The co-founders of RADAC, Claude Coulon (Paris 4), Raymond Prost (Dijon) and Nicole Vigouroux-Frey (Tours, subsequently Rennes 2) had the idea of creating an inter-university association of researchers of contemporary anglophone drama in 1976. The following year it took shape in Tours at the SAES convention (Société des Anglicistes de l’Enseignement Supérieur/Association of HE English Specialists).
In June 1977, the decision was taken to establish legally a scientific association. Hélène Catsiapis (École Centrale – Lille), Michelle Bouin (Dijon), Monique Prunet (Paris 4), Raymond Gardette (Paris 4), Bernard Rongier (Lyon 2), Françoise Vreck (Lille 3), were present and Nicole Boireau (Paul Verlaine – Metz), André Bouisset (Toulouse 2), Claudie Combres (Toulouse 2), Patrick Vittet (Fondation Thiers) were represented. The main aims were established, a board was set up and the association was officially registered on the 1st of February 1978 appearing in the National Directory on March 2nd. The first board included Claude Coulon (President), Raymond Prost (Secretary), Michelle Bouin (Treasurer). The second, constituted in 1984, consisting of Claude Coulon (founding President), Hélène Catsiapis (Secretary), and Nicole Boireau (Treasurer), held office until 2007.
It is important to point out that until 1978 academic research was a solitary affair. Apart from the CNRS (Centre national de recherche scientifique/ the National Centre for Scientific Research) and the SAES theatre working group, no specific body existed which brought together research into modern and contemporary anglophone theatre, despite the fact that this area was attracting an increasing number of researchers due to the flurry of changes in the theatre in the second half of the 20th century. Conscious of the need for a collective approach to research, the founding fathers of RADAC had the inspired idea to unite various groups, an idea which proved to be as beneficial as it was original.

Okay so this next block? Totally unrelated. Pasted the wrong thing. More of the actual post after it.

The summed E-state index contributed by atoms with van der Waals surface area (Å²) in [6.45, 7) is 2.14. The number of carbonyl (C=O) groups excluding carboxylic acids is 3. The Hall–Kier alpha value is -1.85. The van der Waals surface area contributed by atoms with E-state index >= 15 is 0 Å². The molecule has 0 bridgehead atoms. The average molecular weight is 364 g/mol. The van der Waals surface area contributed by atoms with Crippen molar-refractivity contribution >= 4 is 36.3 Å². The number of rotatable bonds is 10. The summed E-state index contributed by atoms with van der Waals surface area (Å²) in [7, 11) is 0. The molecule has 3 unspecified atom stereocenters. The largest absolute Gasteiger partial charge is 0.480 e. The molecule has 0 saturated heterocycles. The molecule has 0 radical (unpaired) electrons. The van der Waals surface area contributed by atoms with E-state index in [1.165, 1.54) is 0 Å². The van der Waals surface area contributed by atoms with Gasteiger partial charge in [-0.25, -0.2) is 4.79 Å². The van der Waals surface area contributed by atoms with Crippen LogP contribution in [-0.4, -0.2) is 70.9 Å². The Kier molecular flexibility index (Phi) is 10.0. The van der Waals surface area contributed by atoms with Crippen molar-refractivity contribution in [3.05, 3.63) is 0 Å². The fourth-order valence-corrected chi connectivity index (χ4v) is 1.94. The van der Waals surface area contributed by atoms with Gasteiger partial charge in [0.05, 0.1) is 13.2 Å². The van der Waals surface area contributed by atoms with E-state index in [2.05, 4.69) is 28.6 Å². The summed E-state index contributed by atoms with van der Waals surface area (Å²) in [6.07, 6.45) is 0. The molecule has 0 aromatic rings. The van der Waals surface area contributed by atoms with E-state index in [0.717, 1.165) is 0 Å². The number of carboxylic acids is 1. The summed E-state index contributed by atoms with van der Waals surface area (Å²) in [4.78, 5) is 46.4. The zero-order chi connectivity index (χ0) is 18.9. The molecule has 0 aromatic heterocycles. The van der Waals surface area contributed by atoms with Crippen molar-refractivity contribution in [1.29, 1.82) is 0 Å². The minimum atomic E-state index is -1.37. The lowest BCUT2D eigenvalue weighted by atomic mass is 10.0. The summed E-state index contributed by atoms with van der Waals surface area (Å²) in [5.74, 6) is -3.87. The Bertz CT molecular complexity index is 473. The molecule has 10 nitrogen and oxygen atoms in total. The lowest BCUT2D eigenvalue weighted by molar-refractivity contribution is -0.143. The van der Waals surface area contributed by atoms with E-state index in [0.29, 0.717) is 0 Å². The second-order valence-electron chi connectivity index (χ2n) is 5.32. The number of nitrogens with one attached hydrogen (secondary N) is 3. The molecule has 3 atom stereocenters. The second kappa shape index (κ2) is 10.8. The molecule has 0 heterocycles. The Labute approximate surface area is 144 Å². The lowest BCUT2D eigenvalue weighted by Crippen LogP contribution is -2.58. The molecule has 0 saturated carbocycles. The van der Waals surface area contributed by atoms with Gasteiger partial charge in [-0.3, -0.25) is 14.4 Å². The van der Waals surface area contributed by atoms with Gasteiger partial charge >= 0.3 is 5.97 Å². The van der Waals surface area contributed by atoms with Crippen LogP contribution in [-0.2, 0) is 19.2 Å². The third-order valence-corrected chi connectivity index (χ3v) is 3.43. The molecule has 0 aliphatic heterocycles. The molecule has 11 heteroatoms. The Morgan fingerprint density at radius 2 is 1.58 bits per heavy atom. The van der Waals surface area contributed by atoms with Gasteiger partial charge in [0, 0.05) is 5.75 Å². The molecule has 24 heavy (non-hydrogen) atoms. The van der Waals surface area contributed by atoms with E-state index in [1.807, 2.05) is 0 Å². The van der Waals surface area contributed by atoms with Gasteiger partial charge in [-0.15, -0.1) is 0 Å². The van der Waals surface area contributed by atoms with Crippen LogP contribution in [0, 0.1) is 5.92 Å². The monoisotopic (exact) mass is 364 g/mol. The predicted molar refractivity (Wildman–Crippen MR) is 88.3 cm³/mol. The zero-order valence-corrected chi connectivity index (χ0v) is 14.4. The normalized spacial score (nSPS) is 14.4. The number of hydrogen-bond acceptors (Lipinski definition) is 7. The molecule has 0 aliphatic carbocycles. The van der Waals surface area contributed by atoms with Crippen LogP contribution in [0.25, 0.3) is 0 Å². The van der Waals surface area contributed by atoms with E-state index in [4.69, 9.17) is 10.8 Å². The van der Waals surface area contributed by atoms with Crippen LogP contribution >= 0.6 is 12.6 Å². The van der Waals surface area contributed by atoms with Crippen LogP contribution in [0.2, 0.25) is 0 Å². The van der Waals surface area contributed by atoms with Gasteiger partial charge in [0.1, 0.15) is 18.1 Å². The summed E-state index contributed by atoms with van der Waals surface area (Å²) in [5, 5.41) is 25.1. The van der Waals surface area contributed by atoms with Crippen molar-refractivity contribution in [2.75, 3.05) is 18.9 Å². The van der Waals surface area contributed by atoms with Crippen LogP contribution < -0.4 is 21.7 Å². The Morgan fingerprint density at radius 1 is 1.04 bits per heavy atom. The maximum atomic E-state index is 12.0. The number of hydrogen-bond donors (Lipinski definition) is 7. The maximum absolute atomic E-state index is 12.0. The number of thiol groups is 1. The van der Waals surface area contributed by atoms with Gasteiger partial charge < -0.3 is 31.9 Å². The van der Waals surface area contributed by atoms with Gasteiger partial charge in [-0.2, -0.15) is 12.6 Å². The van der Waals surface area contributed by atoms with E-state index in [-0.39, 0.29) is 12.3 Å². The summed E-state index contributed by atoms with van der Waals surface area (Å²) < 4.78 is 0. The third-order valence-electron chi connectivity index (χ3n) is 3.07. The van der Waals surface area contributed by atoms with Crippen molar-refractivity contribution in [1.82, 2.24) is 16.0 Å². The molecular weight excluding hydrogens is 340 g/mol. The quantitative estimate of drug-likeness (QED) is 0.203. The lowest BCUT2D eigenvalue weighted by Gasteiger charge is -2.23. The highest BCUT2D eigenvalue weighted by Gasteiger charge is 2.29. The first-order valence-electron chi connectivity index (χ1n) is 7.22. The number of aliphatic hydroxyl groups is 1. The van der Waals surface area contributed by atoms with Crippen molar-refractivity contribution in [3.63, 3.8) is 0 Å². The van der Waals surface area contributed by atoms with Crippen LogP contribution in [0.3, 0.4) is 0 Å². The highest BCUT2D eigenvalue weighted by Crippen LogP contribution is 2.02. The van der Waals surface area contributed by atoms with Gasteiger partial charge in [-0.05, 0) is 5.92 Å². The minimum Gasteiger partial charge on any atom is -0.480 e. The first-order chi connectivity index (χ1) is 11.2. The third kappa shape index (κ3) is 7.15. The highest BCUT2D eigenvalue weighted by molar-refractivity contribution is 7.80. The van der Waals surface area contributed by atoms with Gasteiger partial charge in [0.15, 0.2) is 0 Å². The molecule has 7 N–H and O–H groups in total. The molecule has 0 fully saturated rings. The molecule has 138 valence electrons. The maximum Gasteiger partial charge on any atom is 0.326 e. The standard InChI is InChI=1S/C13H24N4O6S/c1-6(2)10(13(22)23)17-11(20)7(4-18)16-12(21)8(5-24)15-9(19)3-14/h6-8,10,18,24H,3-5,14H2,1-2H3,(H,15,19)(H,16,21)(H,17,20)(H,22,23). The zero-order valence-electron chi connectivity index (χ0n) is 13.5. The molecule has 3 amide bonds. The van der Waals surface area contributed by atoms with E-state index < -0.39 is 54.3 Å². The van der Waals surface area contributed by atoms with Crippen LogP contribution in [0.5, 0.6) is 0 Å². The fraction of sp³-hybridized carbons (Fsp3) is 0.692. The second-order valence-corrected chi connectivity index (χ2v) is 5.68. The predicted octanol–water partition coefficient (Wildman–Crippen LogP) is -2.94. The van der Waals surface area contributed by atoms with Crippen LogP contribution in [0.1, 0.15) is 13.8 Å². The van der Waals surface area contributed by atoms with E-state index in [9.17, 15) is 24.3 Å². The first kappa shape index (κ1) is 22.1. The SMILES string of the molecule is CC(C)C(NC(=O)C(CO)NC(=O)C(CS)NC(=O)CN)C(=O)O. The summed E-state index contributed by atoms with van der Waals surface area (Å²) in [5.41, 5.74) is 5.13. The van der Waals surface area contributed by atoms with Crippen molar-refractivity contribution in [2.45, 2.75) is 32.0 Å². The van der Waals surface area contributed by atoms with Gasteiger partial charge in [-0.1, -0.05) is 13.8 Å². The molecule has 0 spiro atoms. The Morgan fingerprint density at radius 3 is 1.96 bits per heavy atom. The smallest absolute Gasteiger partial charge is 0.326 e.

The next stage, and by no means the least, was to set up a journal dedicated to reporting on ‘theatre’ conferences and workshops but also to publishing researchers’ articles. In 1979, Nicole Vigouroux-Frey set up Les Cahiers du RADAC. This was replaced by the journal Coup de theatre which was edited by Nicole Vigouroux-Frey and distributed by Hélène Catsiapis who also supervised a large number of issues. In 2007 the new president Jean-Pierre Simard took on the entire responsibility of editing, DTP, and supervising the journal issues until its 25th issue published in 2011. The third board, nominated in Lyons in March 2011 is headed by Professor Susan Blattès (Grenoble 3) and has engineered the bilingual version of our website and the launch of an electronic version of Coup de theatre.